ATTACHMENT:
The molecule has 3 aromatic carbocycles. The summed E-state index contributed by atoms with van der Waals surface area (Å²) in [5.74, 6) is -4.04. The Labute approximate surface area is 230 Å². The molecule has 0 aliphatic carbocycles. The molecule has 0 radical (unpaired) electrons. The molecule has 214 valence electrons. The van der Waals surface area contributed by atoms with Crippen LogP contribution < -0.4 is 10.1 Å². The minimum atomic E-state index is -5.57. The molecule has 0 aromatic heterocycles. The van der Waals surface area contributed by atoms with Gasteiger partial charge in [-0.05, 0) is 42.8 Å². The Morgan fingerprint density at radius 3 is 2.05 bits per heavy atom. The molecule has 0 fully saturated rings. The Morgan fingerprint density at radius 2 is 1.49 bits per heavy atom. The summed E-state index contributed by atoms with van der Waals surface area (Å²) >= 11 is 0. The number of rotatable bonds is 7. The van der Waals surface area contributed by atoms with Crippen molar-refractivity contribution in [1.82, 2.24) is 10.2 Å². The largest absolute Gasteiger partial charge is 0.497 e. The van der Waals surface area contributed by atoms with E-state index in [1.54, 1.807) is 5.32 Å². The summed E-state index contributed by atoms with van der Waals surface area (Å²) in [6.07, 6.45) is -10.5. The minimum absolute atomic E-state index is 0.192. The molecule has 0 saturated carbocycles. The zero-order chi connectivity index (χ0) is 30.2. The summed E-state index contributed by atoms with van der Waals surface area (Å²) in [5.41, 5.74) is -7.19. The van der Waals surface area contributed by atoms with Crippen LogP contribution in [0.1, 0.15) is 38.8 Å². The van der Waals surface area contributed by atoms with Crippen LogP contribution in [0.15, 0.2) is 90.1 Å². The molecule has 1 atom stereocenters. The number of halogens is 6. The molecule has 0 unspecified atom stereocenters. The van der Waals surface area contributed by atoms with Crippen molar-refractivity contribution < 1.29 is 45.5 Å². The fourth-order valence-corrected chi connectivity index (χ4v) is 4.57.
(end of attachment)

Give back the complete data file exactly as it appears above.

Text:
The molecule has 3 aromatic carbocycles. The summed E-state index contributed by atoms with van der Waals surface area (Å²) in [5.74, 6) is -4.04. The Labute approximate surface area is 230 Å². The molecule has 0 aliphatic carbocycles. The molecule has 0 radical (unpaired) electrons. The molecule has 214 valence electrons. The van der Waals surface area contributed by atoms with Crippen LogP contribution < -0.4 is 10.1 Å². The minimum atomic E-state index is -5.57. The molecule has 0 aromatic heterocycles. The van der Waals surface area contributed by atoms with Gasteiger partial charge in [-0.05, 0) is 42.8 Å². The Morgan fingerprint density at radius 3 is 2.05 bits per heavy atom. The molecule has 0 fully saturated rings. The Morgan fingerprint density at radius 2 is 1.49 bits per heavy atom. The summed E-state index contributed by atoms with van der Waals surface area (Å²) >= 11 is 0. The number of rotatable bonds is 7. The van der Waals surface area contributed by atoms with Crippen molar-refractivity contribution in [1.82, 2.24) is 10.2 Å². The largest absolute Gasteiger partial charge is 0.497 e. The van der Waals surface area contributed by atoms with E-state index in [1.54, 1.807) is 5.32 Å². The summed E-state index contributed by atoms with van der Waals surface area (Å²) in [6.07, 6.45) is -10.5. The minimum absolute atomic E-state index is 0.192. The molecule has 0 saturated carbocycles. The zero-order chi connectivity index (χ0) is 30.2. The summed E-state index contributed by atoms with van der Waals surface area (Å²) in [5.41, 5.74) is -7.19. The van der Waals surface area contributed by atoms with Crippen LogP contribution in [0.1, 0.15) is 38.8 Å². The van der Waals surface area contributed by atoms with Crippen LogP contribution in [0.15, 0.2) is 90.1 Å². The molecule has 1 atom stereocenters. The number of halogens is 6. The molecule has 0 unspecified atom stereocenters. The van der Waals surface area contributed by atoms with Crippen molar-refractivity contribution < 1.29 is 45.5 Å². The fourth-order valence-corrected chi connectivity index (χ4v) is 4.57.